MESSAGE FROM THE BOARD OF FIRE COMMISSIONERS (April, 2018)
If you follow the local Collier County news, you are, most likely, aware of the conversations concerning the growing need for more and more taxpayer dollars to fund long delayed, vitally necessary infrastructure projects.
We are being told of the options available to raise the needed dollars. Local Option sales tax, increased gas tax, jack up impact fees, franchise fees, new property taxes, storm water fees, alternative funding fees, conservation fees, etc.
We are given reasons such as the ’07 recession, hurricanes, brush fires, population growth etc. It is not my intention to question the need for additional funding or the reasons for the need. As a Commissioner, serving on the board of the independent North Collier Fire Control and Rescue District (NCFD), I can attest that the costs associated with providing emergency services are not diminishing. They are, in fact, surging forward and challenging our financial stability.
I am digging for opportunities to trim expenses and am coming to realize that such opportunities are few. When the NCFD was incorporated in 1961, we had a population of less than ten thousand people, no high rises, no hospitals, no schools, no memory care units, no Ritz, no senior living centers. Today, we have four hospitals, eighty one high rises, twenty one schools, twenty four assisted living centers and more than one hundred and forty thousand people just to mention a few changes.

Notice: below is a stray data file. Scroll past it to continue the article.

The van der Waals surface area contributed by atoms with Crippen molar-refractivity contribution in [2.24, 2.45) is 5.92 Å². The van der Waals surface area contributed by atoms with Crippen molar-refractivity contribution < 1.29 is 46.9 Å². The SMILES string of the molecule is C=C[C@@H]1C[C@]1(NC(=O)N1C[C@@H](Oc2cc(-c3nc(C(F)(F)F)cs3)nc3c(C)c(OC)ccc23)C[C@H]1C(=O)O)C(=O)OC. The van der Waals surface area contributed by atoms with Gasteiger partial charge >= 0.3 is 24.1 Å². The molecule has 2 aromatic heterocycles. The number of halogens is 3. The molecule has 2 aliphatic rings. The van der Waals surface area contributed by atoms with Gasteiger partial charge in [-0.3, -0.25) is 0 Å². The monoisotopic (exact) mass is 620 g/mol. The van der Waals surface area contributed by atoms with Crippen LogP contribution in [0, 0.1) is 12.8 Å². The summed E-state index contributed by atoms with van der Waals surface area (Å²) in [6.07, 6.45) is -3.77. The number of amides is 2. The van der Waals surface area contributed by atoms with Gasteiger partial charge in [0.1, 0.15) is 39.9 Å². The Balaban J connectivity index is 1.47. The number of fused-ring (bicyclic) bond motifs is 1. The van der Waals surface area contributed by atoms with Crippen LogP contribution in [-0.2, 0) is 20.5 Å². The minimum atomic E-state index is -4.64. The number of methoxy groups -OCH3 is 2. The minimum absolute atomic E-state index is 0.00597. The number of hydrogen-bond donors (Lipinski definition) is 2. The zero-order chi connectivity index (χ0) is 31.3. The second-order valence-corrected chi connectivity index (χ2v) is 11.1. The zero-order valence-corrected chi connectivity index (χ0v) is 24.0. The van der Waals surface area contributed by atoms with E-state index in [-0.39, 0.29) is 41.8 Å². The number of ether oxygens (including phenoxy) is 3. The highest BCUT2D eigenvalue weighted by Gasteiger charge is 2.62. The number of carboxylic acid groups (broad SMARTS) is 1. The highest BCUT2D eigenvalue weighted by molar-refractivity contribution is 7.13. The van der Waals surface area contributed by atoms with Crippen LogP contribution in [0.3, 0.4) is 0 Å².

In addition to our original fire fighting responsibilities, we have taken on, since 1961, services that would not have been imagined in 1961. Examples such as emergency medical services including advanced life support; technical rescue including confined space/structural collapse; hazardous materials including chemical, biological, radiological, and nuclear defense; dive and beach/marine rescue; active shooter incidents and a host of other services. These are examples of the “mission creep” that the men and women of the NCFD have willingly assumed over the years, and who excel at delivering these services.
Because these services are provided by well-trained, skilled fire fighters, it should be understood that each of the services requires specialized training. Intense on-going training if skill levels are to be maintained. Providing these services, and the training, grows more costly each year. So, it makes sense for me, an elected official responsible for efficient use of tax payers dollars, to review these services in an effort to determine which of them can be eliminated. With each I am confronted with a dilemma. If we don’t provide these services, who will? Checkmate! Today’s NCFD is uniquely positioned, and qualified, to provide these services.
If we, NCFD, are to continue providing a high level of all hazards services to our residents, hospitals, schools, assisted living centers and businesses we will need the funding required. Also required, on the part of the NCFD board of commissioners, is a constant pressure applied to staff to continue seeking ways by which to reduce costs. It would be irresponsible to do otherwise.
This issue is being addressed by the NCFD board, and options are being developed for voter consideration. I can say that, in my opinion, the issue of funding services will require a longer term approach than simply year to year budget crisis management.
In taking a longer term approach, it is worth considering that, although the human and physical make up of the NCFD has radically changed since 1961, the method of funding and the governance has not. I will expound on this reality in future commentaries.
The Board of Fire Commissioners
North Collier Fire Control and Rescue District